1 Magura Cave
Magura Cave is located in the north west of Bulgaria and the paintings date back 8000-4000 years ago.
An excess of 700 paintings have been discovered in the large cave which depict people dancing and hunting as well as a wide range of animals. It has been discovered that the paintings were painted with bat excrement.
2 Cueva de las Manos
Cueva de las Manos resides in Patagonia in the southern part of Argentina and it is thought that the paintings were created between13,000 and 9,000 years ago.
The cave’s name literally means ‘Cave of hands’ and was presented that name because of the paintings that are within. The paintings depict the stencils of human hands, many of which are left hands, which suggests that the painters held spraying pipes in their right hands.
Bhimbetka is a cave located in central India, that boasts over 600 paintings, with the oldest dating back at least 12,000 years.
The paintings were constructed out in red and white with the occasional use of green and yellow. The paintings depict the lives of the people who resided in the caves, as well as an array of animals including tigers, lions and crocodiles.
4 Serra da Capivara
Serra da Capivara is a national park in Brazil that contains many rock shelters containing paintings that date back 25,000 years.
The paintings depict scenes of rituals, hunting and animals. The current accepted date of the paintings is currently disputed by geneticists, as there is a conflict with the accepted date of human settlement in the area.
5 Laas Gaal
Laas Gaal is a large complex of caves located in Somalia and is thought to contain some of the earliest examples of cave art in the Horn of Africa.
The paintings are very well preserved and show images of cows in ceremonial robes, humans, domesticated dogs and giraffes.
6 Tadrart Acacus
Tadrart Acacus mountain range, located in the Sahara Desert, is renowned for its rock art that dates as far back 12,000 BC.
The paintings are particularly interesting because they demonstrate that the area used to have a much wetter climate, due to the paintings of lakes and forests.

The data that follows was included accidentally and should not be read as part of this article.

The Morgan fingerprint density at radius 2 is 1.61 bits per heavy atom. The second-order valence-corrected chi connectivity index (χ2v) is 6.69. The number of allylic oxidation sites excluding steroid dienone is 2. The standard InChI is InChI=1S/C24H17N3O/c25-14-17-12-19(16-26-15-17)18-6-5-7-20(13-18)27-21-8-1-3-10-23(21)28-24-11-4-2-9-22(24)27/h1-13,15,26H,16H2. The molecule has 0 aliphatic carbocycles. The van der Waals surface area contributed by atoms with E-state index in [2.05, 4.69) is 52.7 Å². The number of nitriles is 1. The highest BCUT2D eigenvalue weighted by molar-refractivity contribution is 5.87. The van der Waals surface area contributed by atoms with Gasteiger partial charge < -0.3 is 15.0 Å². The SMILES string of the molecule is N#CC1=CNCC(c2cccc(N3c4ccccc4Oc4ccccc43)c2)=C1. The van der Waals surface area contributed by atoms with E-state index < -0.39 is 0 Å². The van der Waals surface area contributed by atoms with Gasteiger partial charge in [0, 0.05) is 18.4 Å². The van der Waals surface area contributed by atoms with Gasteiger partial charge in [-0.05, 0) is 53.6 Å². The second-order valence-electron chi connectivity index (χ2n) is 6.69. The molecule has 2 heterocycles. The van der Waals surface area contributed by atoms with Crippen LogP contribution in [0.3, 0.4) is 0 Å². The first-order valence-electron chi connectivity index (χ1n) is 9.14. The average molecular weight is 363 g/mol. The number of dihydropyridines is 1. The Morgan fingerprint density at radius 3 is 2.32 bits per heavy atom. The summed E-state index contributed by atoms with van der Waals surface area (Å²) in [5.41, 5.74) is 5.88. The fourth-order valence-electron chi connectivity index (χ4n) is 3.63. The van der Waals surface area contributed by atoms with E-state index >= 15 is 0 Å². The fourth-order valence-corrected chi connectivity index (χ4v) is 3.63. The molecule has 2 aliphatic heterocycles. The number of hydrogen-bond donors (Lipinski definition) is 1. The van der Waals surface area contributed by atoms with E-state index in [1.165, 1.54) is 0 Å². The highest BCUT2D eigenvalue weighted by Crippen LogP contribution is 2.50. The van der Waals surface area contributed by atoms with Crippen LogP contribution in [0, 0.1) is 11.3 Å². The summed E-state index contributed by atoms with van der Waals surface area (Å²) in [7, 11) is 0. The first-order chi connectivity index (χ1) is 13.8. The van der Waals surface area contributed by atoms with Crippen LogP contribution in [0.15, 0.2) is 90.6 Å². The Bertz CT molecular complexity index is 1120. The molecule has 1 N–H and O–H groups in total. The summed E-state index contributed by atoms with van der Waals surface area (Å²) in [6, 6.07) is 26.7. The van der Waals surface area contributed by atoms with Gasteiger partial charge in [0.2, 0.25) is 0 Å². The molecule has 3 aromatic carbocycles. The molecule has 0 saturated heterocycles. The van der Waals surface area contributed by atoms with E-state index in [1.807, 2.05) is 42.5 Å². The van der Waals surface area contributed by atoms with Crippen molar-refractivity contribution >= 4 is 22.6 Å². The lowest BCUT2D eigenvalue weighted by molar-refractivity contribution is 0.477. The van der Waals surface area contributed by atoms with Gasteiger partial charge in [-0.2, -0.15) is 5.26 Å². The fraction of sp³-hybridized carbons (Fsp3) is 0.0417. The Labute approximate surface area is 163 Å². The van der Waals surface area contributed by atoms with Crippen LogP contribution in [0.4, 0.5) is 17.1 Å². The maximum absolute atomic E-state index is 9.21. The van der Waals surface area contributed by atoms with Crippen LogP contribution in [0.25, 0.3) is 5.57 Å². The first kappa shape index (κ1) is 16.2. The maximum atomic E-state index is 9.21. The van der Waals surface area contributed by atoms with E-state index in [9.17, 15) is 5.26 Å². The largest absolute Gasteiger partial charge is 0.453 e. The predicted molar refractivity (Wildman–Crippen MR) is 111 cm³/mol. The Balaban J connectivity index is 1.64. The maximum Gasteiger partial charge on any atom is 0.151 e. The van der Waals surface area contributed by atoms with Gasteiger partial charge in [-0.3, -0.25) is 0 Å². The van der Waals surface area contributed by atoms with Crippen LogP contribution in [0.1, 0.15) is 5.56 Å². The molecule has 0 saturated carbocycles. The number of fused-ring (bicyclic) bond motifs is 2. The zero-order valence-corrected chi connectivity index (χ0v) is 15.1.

7 Chauvet Cave
The Chauvet Cave is located in the south of France and contains the earliest prehistoric cave paintings known to man, dating as far back as 32,000 years.
The cave is named after Jean-Marie Chauvet who discovered the cave in 1994. The site is considered one of the most significant prehistoric art sites and was named a UNESCO World Heritage Site in June 2014.
8 Kakadu Rock Paintings
The Kakadu Rock Paintings reside in the north of Australia are some of the paintings are estimated to date back as far as 20,000 years.
The Kakudu National Park contains a vast amount of Aboriginal rock paintings; over 5000 art sites have been discovered there. The Aboriginals not only painted the exterior of their subjects, but also the skeletons of some animals.
9 Altamira Cave
Altamira Cave resides in the northern part of Spain and was the very first prehistoric paintings to be discovered.
The paintings were discovered in the late 19th century and they were of such a high quality and well-preserved that their authenticity was questioned, but it has since been proven that the paintings are in fact genuine.
10 Lascaux Paintings
Located in south France the paintings in the Lascaux caves are estimated to be 17,000 years old.
The caves are nicknamed the “the Prehistoric Sistine Chapel” and contain some of the most famous cave paintings in the world. The most famous of them all is The Great Hall of the Bulls, depicting bulls, horses and deer. Unfortunately the caves are now closed to the public however, there is a site where visitors can see a copy of the cave.
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